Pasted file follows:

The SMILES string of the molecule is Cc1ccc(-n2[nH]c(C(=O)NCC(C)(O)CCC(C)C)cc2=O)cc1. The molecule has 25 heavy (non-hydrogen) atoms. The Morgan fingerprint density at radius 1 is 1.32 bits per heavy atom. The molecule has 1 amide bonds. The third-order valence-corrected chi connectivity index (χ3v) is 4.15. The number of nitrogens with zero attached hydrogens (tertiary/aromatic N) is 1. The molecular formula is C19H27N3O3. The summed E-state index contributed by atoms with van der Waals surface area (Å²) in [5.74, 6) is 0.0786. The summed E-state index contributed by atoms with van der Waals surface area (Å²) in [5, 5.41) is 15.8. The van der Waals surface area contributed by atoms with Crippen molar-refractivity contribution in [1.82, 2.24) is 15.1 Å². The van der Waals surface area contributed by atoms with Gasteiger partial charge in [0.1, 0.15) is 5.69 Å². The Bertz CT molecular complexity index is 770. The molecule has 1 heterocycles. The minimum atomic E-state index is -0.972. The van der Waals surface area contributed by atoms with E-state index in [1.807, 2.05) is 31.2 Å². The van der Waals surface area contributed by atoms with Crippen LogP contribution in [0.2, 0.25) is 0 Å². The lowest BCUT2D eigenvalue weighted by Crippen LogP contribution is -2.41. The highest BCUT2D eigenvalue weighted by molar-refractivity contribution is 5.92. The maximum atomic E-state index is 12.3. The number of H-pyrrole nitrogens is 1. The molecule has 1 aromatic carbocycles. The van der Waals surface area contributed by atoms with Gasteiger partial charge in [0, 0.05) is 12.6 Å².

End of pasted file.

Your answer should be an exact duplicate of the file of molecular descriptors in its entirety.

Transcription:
The SMILES string of the molecule is Cc1ccc(-n2[nH]c(C(=O)NCC(C)(O)CCC(C)C)cc2=O)cc1. The molecule has 25 heavy (non-hydrogen) atoms. The Morgan fingerprint density at radius 1 is 1.32 bits per heavy atom. The molecule has 1 amide bonds. The third-order valence-corrected chi connectivity index (χ3v) is 4.15. The number of nitrogens with zero attached hydrogens (tertiary/aromatic N) is 1. The molecular formula is C19H27N3O3. The summed E-state index contributed by atoms with van der Waals surface area (Å²) in [5.74, 6) is 0.0786. The summed E-state index contributed by atoms with van der Waals surface area (Å²) in [5, 5.41) is 15.8. The van der Waals surface area contributed by atoms with Crippen molar-refractivity contribution in [1.82, 2.24) is 15.1 Å². The van der Waals surface area contributed by atoms with Gasteiger partial charge in [0.1, 0.15) is 5.69 Å². The Bertz CT molecular complexity index is 770. The molecule has 1 heterocycles. The minimum atomic E-state index is -0.972. The van der Waals surface area contributed by atoms with E-state index in [1.807, 2.05) is 31.2 Å². The van der Waals surface area contributed by atoms with Crippen LogP contribution in [0.2, 0.25) is 0 Å². The lowest BCUT2D eigenvalue weighted by Crippen LogP contribution is -2.41. The highest BCUT2D eigenvalue weighted by molar-refractivity contribution is 5.92. The maximum atomic E-state index is 12.3. The number of H-pyrrole nitrogens is 1. The molecule has 1 aromatic carbocycles. The van der Waals surface area contributed by atoms with Gasteiger partial charge in [0, 0.05) is 12.6 Å².